Unforgettable forgotten moments from the past are pictured in this romp called “Unrocognizable Paris: The Monuments that Vanished,” on the blog MessynessyChic.com. The well-illustrated piece recalls when the Champ de Mars was filled with monuments made of “staff,” a mixture of plaster of Paris and other elements. That is the substance used to create one of the earliest and most influential of world’s fairs, the World’s Columbian Exposition in Chicago, which lasted for six months in 1893. It was seen by about a quarter of the U.S. population, which had neither cars nor planes but only trains for transport. It sparked the City Beautiful Movement. Cties around the country redesigned their civic centers in the classical manner based on the White City. Some later critics considered it grandiose but have not come up with anything better. Of course, it no longer exists. Fire took much of it after the fair closed. Too bad it was built of staff!
Many of the buildings and statues of the [Paris] world’s fair were made of staff, a low-cost temporary building material invented in Paris in 1876, which consisted of jute fiber, plaster of Paris, and cement. Often the temporary buildings were built on a framework of wood, and covered with staff, which was formed into columns, statuary, walls, stairs, etc. After the fair was over, the buildings were demolished and and all items and materials that could be salvaged and sold were “recycled.”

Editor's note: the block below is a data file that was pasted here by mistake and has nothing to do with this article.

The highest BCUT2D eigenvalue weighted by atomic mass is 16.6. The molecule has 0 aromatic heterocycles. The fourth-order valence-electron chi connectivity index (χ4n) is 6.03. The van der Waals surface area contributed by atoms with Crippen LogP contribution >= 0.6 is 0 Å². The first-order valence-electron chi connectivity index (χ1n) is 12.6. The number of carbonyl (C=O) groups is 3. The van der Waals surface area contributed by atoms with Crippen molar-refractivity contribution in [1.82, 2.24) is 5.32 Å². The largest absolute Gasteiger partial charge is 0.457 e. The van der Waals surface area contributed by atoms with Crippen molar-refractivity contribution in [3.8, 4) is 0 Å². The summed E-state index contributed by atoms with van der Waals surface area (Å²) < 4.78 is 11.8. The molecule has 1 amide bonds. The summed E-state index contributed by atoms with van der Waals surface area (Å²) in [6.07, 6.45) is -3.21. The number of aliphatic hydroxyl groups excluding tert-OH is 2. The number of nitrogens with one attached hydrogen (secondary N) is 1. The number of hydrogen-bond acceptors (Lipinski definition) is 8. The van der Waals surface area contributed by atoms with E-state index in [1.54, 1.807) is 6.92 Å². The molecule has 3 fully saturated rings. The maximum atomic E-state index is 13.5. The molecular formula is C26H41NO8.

This messynessychic.com article, whose authorship is not identified, deals with the Exposition Universelle of 1900, in Paris. It was this world’s fair that gave Paris its famous moniker, the City of Light. The first Olympics outside of Greece took place in Paris at the same time. The fair celebrated advances in the new technology called electricity. The Eiffel Tower was painted yellow for the occasion. A third of the way down is a fascinating film clip of the fair shot by Thomas Edison (or one of his workers). Also note a photo of the movable sidewalk in which a woman is losing her balance. Fascinating stuff!
Hats off to Gary Brewer for sending the link to TradArch.